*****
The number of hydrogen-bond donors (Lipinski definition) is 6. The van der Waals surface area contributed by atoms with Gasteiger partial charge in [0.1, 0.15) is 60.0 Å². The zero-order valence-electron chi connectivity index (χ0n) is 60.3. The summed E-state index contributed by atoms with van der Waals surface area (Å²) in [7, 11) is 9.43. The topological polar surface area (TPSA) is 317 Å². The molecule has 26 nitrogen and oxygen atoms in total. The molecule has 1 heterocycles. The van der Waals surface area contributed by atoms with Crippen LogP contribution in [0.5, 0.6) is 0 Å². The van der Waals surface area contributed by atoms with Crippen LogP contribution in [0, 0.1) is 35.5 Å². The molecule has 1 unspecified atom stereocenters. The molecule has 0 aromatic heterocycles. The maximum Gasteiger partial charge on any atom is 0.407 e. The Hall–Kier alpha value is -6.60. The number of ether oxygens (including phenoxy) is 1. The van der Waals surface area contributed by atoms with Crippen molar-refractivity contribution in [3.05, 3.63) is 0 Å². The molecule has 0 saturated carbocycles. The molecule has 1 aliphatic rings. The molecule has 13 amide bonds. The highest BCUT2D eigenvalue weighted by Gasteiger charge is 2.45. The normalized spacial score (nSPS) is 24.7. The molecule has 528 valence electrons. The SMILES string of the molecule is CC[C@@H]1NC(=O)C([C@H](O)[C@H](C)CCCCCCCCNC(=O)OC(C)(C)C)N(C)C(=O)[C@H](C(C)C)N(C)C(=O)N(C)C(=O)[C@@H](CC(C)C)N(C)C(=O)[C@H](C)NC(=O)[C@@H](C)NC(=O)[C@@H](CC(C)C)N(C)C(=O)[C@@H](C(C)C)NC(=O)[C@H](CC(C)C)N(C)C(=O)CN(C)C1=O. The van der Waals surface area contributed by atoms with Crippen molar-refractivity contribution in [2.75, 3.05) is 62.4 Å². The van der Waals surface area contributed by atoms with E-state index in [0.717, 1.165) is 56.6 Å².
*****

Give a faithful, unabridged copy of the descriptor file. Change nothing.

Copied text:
The number of hydrogen-bond donors (Lipinski definition) is 6. The van der Waals surface area contributed by atoms with Gasteiger partial charge in [0.1, 0.15) is 60.0 Å². The zero-order valence-electron chi connectivity index (χ0n) is 60.3. The summed E-state index contributed by atoms with van der Waals surface area (Å²) in [7, 11) is 9.43. The topological polar surface area (TPSA) is 317 Å². The molecule has 26 nitrogen and oxygen atoms in total. The molecule has 1 heterocycles. The van der Waals surface area contributed by atoms with Crippen LogP contribution in [0.5, 0.6) is 0 Å². The van der Waals surface area contributed by atoms with Crippen LogP contribution in [0, 0.1) is 35.5 Å². The molecule has 1 unspecified atom stereocenters. The molecule has 0 aromatic heterocycles. The maximum Gasteiger partial charge on any atom is 0.407 e. The Hall–Kier alpha value is -6.60. The number of ether oxygens (including phenoxy) is 1. The van der Waals surface area contributed by atoms with Crippen molar-refractivity contribution in [3.05, 3.63) is 0 Å². The molecule has 0 saturated carbocycles. The molecule has 1 aliphatic rings. The molecule has 13 amide bonds. The highest BCUT2D eigenvalue weighted by Gasteiger charge is 2.45. The normalized spacial score (nSPS) is 24.7. The molecule has 528 valence electrons. The SMILES string of the molecule is CC[C@@H]1NC(=O)C([C@H](O)[C@H](C)CCCCCCCCNC(=O)OC(C)(C)C)N(C)C(=O)[C@H](C(C)C)N(C)C(=O)N(C)C(=O)[C@@H](CC(C)C)N(C)C(=O)[C@H](C)NC(=O)[C@@H](C)NC(=O)[C@@H](CC(C)C)N(C)C(=O)[C@@H](C(C)C)NC(=O)[C@H](CC(C)C)N(C)C(=O)CN(C)C1=O. The van der Waals surface area contributed by atoms with Crippen molar-refractivity contribution in [2.75, 3.05) is 62.4 Å². The van der Waals surface area contributed by atoms with E-state index in [0.717, 1.165) is 56.6 Å².